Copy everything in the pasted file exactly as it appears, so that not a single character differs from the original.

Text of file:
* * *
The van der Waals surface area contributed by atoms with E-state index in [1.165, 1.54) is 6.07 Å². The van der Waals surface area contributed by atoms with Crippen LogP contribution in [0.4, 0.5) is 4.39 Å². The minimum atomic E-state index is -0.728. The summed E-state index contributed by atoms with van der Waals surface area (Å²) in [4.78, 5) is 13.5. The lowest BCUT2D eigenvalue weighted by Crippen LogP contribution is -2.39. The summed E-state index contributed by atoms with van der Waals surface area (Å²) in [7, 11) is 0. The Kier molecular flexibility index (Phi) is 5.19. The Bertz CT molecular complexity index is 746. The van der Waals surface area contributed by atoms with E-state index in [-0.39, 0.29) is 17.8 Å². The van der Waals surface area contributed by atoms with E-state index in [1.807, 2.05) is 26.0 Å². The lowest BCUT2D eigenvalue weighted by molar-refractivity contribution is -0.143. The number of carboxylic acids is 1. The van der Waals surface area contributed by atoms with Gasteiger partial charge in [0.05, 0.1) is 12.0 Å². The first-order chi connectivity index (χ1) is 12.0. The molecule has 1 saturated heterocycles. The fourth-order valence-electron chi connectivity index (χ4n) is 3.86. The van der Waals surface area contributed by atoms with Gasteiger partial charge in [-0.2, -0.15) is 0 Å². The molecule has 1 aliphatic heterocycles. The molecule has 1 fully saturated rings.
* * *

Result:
The van der Waals surface area contributed by atoms with E-state index in [1.165, 1.54) is 6.07 Å². The van der Waals surface area contributed by atoms with Crippen LogP contribution in [0.4, 0.5) is 4.39 Å². The minimum atomic E-state index is -0.728. The summed E-state index contributed by atoms with van der Waals surface area (Å²) in [4.78, 5) is 13.5. The lowest BCUT2D eigenvalue weighted by Crippen LogP contribution is -2.39. The summed E-state index contributed by atoms with van der Waals surface area (Å²) in [7, 11) is 0. The Kier molecular flexibility index (Phi) is 5.19. The Bertz CT molecular complexity index is 746. The van der Waals surface area contributed by atoms with E-state index in [-0.39, 0.29) is 17.8 Å². The van der Waals surface area contributed by atoms with E-state index in [1.807, 2.05) is 26.0 Å². The lowest BCUT2D eigenvalue weighted by molar-refractivity contribution is -0.143. The number of carboxylic acids is 1. The van der Waals surface area contributed by atoms with Gasteiger partial charge in [0.05, 0.1) is 12.0 Å². The first-order chi connectivity index (χ1) is 12.0. The molecule has 1 saturated heterocycles. The fourth-order valence-electron chi connectivity index (χ4n) is 3.86. The van der Waals surface area contributed by atoms with Gasteiger partial charge in [-0.2, -0.15) is 0 Å². The molecule has 1 aliphatic heterocycles. The molecule has 1 fully saturated rings.